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Mayor Nutter Is Going to the Wrong European City

united states flag and united kingdom flag merging


So Mayor Nutter is going to London in a couple of weeks.

I get it. He wants to improve the city’s business relations. He’s looking for new business to attract here. He’s trying to better our image. People can debate the actual value of these kinds of trips. Do they really help? Does it really make a difference if our mayor goes? Can’t he be more productive and valuable just by staying at home and working on our own enormous challenges? Should taxpayers, even political contributors, be paying for these things? Will British Airways even upgrade him (trust me, it isn’t easy)? No one really knows. But that’s not important. Because the Mayor’s mind is made up. The reservations are made. The tickets are booked. He’s going.

The problem is he’s going to the wrong city.

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Vladimir Putin Writes Most Hilarious Anti-War Op-Ed Ever to Appear in the New York Times

We think the journalist Jeffrey Goldberg has the best take on Russian leader Vladimir Putin’s op-ed in the New York Times, urging the U.S. to be cautious on Syria:

Yeah, that about covers it. Here are three of the most chutzpah-filled sections of the op-ed:

No one doubts that poison gas was used in Syria. But there is every reason to believe it was used not by the Syrian Army, but by opposition forces, to provoke intervention by their powerful foreign patrons, who would be siding with the fundamentalists. Reports that militants are preparing another attack — this time against Israel — cannot be ignored.

If Russia was really concerned about Israel’s defense, it probably wouldn’t be selling missiles to Iran.

My working and personal relationship with President Obama is marked by growing trust. I appreciate this. I carefully studied his address to the nation on Tuesday. And I would rather disagree with a case he made on American exceptionalism, stating that the United States’ policy is “what makes America different. It’s what makes us exceptional.” It is extremely dangerous to encourage people to see themselves as exceptional, whatever the motivation.

Says this guy.

Finally, those of us who grew up fearing Russia’s “Godless commies” can’t help but take notice of Putin’s conclusion:

We are all different, but when we ask for the Lord’s blessings, we must not forget that God created us equal.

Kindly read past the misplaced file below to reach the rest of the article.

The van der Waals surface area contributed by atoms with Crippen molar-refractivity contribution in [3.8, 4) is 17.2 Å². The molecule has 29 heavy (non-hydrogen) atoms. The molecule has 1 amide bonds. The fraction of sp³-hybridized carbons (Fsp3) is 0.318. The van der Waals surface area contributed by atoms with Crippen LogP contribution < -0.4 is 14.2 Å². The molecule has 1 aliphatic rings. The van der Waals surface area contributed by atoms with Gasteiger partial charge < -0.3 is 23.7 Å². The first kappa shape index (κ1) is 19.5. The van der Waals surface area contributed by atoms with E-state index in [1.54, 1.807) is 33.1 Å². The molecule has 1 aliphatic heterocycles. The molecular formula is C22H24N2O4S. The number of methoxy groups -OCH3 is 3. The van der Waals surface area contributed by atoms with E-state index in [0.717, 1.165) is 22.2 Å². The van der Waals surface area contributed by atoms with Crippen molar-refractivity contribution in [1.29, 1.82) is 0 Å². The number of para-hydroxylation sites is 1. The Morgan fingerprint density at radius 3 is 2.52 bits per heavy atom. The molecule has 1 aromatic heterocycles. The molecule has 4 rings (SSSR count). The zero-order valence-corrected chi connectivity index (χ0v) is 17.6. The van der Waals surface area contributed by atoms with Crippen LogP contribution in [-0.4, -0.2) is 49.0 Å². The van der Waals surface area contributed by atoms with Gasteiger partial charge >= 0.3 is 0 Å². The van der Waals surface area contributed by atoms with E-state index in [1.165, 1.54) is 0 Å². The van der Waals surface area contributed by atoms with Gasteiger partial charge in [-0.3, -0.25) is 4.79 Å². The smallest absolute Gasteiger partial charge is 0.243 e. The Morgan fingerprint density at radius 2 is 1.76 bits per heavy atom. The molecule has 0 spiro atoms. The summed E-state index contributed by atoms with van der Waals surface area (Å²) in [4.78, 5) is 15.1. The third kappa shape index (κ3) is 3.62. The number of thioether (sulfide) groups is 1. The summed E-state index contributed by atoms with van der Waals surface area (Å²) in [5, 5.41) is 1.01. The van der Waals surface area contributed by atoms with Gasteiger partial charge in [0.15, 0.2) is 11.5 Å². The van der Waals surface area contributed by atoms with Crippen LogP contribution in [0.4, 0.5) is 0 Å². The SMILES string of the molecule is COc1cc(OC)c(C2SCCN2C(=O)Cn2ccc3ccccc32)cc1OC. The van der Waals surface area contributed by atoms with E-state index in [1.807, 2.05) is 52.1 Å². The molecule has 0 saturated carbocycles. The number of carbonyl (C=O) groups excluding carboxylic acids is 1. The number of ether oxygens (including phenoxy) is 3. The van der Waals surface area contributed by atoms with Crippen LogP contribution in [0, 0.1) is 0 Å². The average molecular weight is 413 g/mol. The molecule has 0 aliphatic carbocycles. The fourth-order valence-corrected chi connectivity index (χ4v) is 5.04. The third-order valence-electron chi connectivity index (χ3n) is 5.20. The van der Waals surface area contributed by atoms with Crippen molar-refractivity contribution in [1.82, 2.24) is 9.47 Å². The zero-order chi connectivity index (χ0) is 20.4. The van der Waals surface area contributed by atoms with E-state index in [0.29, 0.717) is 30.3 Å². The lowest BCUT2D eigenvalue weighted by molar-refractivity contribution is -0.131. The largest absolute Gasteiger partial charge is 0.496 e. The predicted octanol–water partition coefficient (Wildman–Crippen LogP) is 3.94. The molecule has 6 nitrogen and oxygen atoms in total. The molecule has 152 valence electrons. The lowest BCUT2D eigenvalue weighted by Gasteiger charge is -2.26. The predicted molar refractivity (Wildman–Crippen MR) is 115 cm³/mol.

Sounds sincere, didn’t it?

2013 Liberty Medal Ceremony for Hillary Clinton

Former Secretary of State, US Senator and First Lady Hillary Rodham Clinton received the 2013 Liberty Medal at the National Constitution Center last night at a well-attended ceremony. Many notables were in the audience as Clinton affirmed the National Constitution Center’s mission, stressing the need for “active citizenship” and debate that “sometimes can get pretty noisy.” Action News anchorman Jim Gardner hosted the live broadcast of the ceremony on WPVI-TV/6ABC, which kicked off with 50 performers from the Bright Hope Baptist Community Singers of Philadelphia and the Princeton Girlchoir singing “I Believe I Can Fly.” The choirs were joined by Washington, D.C.-based saxophonist Brian Lenair, who has performed with Billy Paul, Al Jarreau, Grover Washington Jr., Peabo Bryson and George Benson.

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On Syria, President Obama Could Invite Impeachment

For most of his presidency, Barack Obama has disappointed supporters mostly by not being different enough from his predecessor, George W. Bush. His failure to investigate Bush-era abuses like torture, and his decision to double down on Bush-era policies like warrantless wiretapping, had paradoxical effect: They made Obama’s presidency seem pointless, while at the same time offering bipartisan cover for the betrayal of his seeming civil libertarian promise.

So give President Obama credit for this: He’s preparing to disappoint his old supporters in an entirely new and innovative fashion.